View Photo Gallery: The elegant marble memorial that enshrines the names of 499 Washingtonians claimed by the war reopened after a year-long restoration.

Eighty years after it was erected to commemorate the service of some 20,000 Washingtonians in the “Great War,” the District’s World War I memorial has found itself at the center of a heated political struggle: D.C. voting rights.

The memorial’s name would be changed from the District of Columbia War Memorial to the District of Columbia and National World War I Memorial — a change that Del. Eleanor Norton (D-D.C.) described as an “attack” on the District and Mayor Vincent Gray called an “indignity.”

“It seems denying representation isn’t enough,” Norton said at a press conference Monday afternoon, when she and city leaders including Gray spoke out against a Congressional bill to nationalize the memorial.

A House subcommittee on National Parks, Forests and Public Lands will hold a hearing on the rededication bill Tuesday at 10 a.m.

Norton and Gray said that no one from the District was invited to attend or testify at the hearing. “This is yet another statement,” said Gray, “that we don’t exist ... as real Americans.”

If approved, the bill, sponsored by Ted Poe (R-Texas), would rededicate the memorial and open it up to commemorate all Americans who served in the war.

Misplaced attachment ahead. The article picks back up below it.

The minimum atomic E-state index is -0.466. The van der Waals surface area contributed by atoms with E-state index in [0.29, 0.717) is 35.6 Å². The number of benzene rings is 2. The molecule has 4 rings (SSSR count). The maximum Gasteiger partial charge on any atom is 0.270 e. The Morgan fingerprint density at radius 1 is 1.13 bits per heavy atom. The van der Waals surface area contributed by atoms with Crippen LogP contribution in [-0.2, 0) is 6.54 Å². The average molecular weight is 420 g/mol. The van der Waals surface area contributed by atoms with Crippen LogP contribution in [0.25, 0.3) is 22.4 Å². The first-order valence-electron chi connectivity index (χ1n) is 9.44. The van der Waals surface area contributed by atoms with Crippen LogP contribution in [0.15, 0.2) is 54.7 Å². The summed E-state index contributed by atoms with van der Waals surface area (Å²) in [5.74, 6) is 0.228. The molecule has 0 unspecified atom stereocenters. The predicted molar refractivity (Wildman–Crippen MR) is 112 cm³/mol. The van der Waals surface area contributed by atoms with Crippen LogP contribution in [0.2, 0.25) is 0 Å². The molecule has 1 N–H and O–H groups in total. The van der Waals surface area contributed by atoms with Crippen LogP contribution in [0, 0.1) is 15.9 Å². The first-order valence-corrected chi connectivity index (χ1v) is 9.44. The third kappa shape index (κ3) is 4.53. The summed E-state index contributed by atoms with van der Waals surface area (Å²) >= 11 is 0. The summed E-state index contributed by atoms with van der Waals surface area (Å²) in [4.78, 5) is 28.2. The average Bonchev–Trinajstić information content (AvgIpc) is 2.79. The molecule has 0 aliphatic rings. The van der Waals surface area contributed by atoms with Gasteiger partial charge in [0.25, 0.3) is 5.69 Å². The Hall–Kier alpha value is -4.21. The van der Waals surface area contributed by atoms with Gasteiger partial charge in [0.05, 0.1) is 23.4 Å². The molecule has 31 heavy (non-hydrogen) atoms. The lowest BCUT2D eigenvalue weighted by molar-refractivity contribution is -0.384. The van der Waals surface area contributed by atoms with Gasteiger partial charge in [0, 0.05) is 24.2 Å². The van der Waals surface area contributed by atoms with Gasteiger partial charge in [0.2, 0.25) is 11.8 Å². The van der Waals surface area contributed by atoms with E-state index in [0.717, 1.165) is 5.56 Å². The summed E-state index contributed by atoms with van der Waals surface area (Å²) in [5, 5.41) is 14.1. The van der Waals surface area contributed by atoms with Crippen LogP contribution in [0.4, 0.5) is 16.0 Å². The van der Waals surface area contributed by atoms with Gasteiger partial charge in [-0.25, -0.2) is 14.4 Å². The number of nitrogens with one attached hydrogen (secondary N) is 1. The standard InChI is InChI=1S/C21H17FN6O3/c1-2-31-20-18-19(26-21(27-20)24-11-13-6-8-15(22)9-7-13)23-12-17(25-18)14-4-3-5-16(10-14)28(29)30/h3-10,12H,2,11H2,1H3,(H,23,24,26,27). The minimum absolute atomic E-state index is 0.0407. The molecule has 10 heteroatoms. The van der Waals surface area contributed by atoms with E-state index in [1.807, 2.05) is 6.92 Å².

Norton said she doesn’t have a problem with a national memorial — she just objects to Congress “comandeering” one dedicated to servicemen from the D.C. area.

The Mall currently houses national memorials commemorating World War II, the Korean War, and the Vietnam War, but not World War I.

A law passed by Congress in 2003 limits the development of new structures such as memorials, museums and visitors centers on the Mall from the Capitol to the Lincoln Memorial, and from the White House to the Jefferson Memorial.

That means that erecting a new memorial beside the others is not an option, supporters say. But expanding the scope of District’s World War I memorial — located just west of the World War II memorial — is.

The names of the 499 District residents who died are engraved on the memorial. Norton said that those men and women did not give their lives only to have Congress “steal the memorial.”

Built in 1931, the memorial was paid for by District residents but is now cared for by the National Park Service.

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